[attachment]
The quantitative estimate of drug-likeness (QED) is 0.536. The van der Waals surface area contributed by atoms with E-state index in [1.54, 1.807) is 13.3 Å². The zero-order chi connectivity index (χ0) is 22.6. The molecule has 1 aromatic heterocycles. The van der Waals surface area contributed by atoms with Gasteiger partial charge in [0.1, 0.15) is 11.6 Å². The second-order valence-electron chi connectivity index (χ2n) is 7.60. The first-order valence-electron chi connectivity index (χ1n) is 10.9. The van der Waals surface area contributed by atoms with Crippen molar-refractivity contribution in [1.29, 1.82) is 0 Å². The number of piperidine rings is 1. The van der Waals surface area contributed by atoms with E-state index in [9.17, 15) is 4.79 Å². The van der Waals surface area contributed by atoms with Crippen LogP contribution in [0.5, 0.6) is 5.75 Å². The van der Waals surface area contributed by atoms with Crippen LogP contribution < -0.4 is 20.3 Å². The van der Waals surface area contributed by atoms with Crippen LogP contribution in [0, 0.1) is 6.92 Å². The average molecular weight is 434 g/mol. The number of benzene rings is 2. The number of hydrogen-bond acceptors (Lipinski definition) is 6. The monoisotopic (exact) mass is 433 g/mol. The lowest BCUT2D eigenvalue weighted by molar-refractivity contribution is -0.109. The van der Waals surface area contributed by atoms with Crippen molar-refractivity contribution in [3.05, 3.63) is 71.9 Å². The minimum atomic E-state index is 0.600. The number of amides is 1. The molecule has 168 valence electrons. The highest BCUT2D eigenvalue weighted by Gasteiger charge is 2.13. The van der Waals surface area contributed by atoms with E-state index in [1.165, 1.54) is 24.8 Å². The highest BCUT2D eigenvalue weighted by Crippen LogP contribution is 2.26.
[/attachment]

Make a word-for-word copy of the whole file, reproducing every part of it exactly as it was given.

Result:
The quantitative estimate of drug-likeness (QED) is 0.536. The van der Waals surface area contributed by atoms with E-state index in [1.54, 1.807) is 13.3 Å². The zero-order chi connectivity index (χ0) is 22.6. The molecule has 1 aromatic heterocycles. The van der Waals surface area contributed by atoms with Gasteiger partial charge in [0.1, 0.15) is 11.6 Å². The second-order valence-electron chi connectivity index (χ2n) is 7.60. The first-order valence-electron chi connectivity index (χ1n) is 10.9. The van der Waals surface area contributed by atoms with Crippen molar-refractivity contribution in [1.29, 1.82) is 0 Å². The number of piperidine rings is 1. The van der Waals surface area contributed by atoms with E-state index in [9.17, 15) is 4.79 Å². The van der Waals surface area contributed by atoms with Crippen LogP contribution in [0.5, 0.6) is 5.75 Å². The van der Waals surface area contributed by atoms with Crippen LogP contribution < -0.4 is 20.3 Å². The van der Waals surface area contributed by atoms with Crippen LogP contribution in [0, 0.1) is 6.92 Å². The average molecular weight is 434 g/mol. The number of benzene rings is 2. The number of hydrogen-bond acceptors (Lipinski definition) is 6. The monoisotopic (exact) mass is 433 g/mol. The lowest BCUT2D eigenvalue weighted by molar-refractivity contribution is -0.109. The van der Waals surface area contributed by atoms with Crippen molar-refractivity contribution in [3.05, 3.63) is 71.9 Å². The minimum atomic E-state index is 0.600. The number of amides is 1. The molecule has 168 valence electrons. The highest BCUT2D eigenvalue weighted by Gasteiger charge is 2.13. The van der Waals surface area contributed by atoms with E-state index in [1.165, 1.54) is 24.8 Å². The highest BCUT2D eigenvalue weighted by Crippen LogP contribution is 2.26.